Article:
Expect the following technology stocks to be among Thursday's most actively traded issues: Amazon.com, AOL, Ariba, Go2Net, Preview Travel, Silicon Graphics and Skytel.
Amazon.com met analysts' estimates in its second quarter Wednesday, posting a loss of $82.8 million, or 51 cents a share, on sales of $314.4 million. It also announced a 2-for-1 stock split.
First Call consensus expected the online retailer to lose 51 cents a share in the quarter.
The $314.4 million in sales represents a 171 percent jump versus the year-ago quarter when it lost $17 million, or 12 cents a share, on sales of 116 million.
Most analysts were predicting sales of $312 million in the quarter. Henry Blodget, an analyst at Merrill Lynch, was a bit more conservative, predicting sales of $309 million.
Last quarter, Amazon.com lost $36.4 million, or 23 cents a share, on sales of $293.6 million.
The 2-for-1 stock will take effect on Sept. 1 for all shareholders of record on Aug. 12. This marks the stock's first split since its 3-for-1 bonanza in January.
AOL easily hurdled analysts' estimates in its fourth quarter Wednesday, raking in $156 million, or 13 cents a share, on sales of $1.4 billion.
First Call consensus expected the world's largest online service provider to earn 11 cents a share in the quarter.
The $1.4 billion in sales represents a 46 percent improvement versus the year-ago quarter when it earned $58 million, or 5 cents a share, on sales of $943 million.
In the quarter, AOL added 755,000 new members, bringing its new customer total for the year to more than 5.1 million users. AOL now has more than 17.6 million subscribers.
Though those growth figures are impressive, they fell a tad below most analysts' estimates of between 775,000 to 800,000 new subscribers.
For the year, AOL made $396 million, or 34 cents a share, on sales of $4.8 billion compared to a profit of $59 million, or 6 cents a share, on sales of $3.1 billion in the fiscal 1998. Its advertising and e-commerce sales soared to $306 million, up 87% over fiscal 1998's fourth quarter.
Ariba missed analysts' estimates by a mile Wednesday, losing $6 million, or 46 cents a share, on sales of $11.9 million in its third quarter.
First Call consensus pegged the maker of business-to-business electronic commerce software for a loss of 30 cents a share in the quarter. The consensus was based on just a handful of brokers.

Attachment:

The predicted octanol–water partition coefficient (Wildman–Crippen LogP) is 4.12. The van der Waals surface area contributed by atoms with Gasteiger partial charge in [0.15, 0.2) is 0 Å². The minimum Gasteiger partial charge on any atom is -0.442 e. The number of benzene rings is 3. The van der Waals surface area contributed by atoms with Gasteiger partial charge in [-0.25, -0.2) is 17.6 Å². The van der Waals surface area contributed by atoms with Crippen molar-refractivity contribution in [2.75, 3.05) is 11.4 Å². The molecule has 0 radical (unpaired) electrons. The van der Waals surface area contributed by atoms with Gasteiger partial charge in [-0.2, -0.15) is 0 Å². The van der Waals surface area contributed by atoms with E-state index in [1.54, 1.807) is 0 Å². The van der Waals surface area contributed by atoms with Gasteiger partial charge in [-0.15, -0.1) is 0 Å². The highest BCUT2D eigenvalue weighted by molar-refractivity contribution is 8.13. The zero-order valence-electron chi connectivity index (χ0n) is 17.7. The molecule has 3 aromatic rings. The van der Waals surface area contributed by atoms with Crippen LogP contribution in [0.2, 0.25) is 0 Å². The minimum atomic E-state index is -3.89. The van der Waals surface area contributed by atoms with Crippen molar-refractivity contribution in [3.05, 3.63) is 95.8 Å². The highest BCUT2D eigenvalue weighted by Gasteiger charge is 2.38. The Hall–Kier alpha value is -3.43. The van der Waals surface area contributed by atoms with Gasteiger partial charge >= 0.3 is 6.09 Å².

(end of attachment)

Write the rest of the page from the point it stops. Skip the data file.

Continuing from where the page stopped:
Ariba shares closed up 11 to 121 ahead of the earnings report.
In the year-ago quarter, it lost $2.6 million, or 42 cents a share, on sales of $9.4 million.
"The strong revenue growth in the quarter was a result of extending our leading base of blue chip buyers," said CEO Keith Krach in a prepared release.
After its dazzling initial public offering in June, the stock quickly surged as high as 138 1/16.
The lone analyst covering the stock rates it a "buy."
First Call consensus expects it to lose 78 cents a share in the fiscal year.
Go2Net beat Street estimates by 2 cents a share in its third quarter Thursday, pocketing $3 million, or 7 cents a share, on sales of $5.7 million.
Its shares closed up 1 5/16 to 77 _ ahead of the earnings report.
First Call consensus expected the Seattle-based company to earn 5 cents a share in the quarter.
The $5.7 million in sales represents a jump of 191 percent compared to the year-ago period when it lost $160,000, or 1 cent a share, on sales of $2 million.
More impressive, gross profit margins improved to 79 percent versus 65.4 percent in the year-ago period.
Earlier this quarter, Go2Net received a $300 million cash infusion from Paul Allen's Vulcan Ventures.
In the quarter, Go2Net's traffic jumped to 18.5 million page views per day in June, up 50 percent sequentially from the 12.3 million page views recorded in March.
Go2Net shares hit an all-time high of 99 ? in April after falling to a low of 3 3/16 in September.
Preview Travel easily topped analysts' estimates in its second quarter Wednesday, losing $7.4 million, or 54 cents a share, on sales of $7.3 million.
First Call consensus expected the online travel agent to lose 64 cents a share in the quarter.
The $7.3 million in sales marked a 131 percent improvement from the year-ago quarter when it lost $5 million, or 39 cents a share, on sales of $3.1 million.
The stock closed up 7/8 to 21 3/8 Wednesday.
The No. 4 maker of computer workstations blew past First Call's estimated loss of 5 cents a share with fourth quarter earnings of 12 cents a share. Profit from operations was cited as the reason SGI surpassed even unofficial estimates of a penny. SGI was unchanged at 16 at Wednesday's close.
The No. 2 U.S. paging provider reported second-quarter net income rose to 8 cents a share, beating the 6-cent average estimate of analysts surveyed by First Call. The company has also agreed to be bought by MCI WorldCom Inc. (Nasdaq: WCOM), and has said the Justice Department had approved the acquisition. SkyTel rose 7/16 to 21 13/16.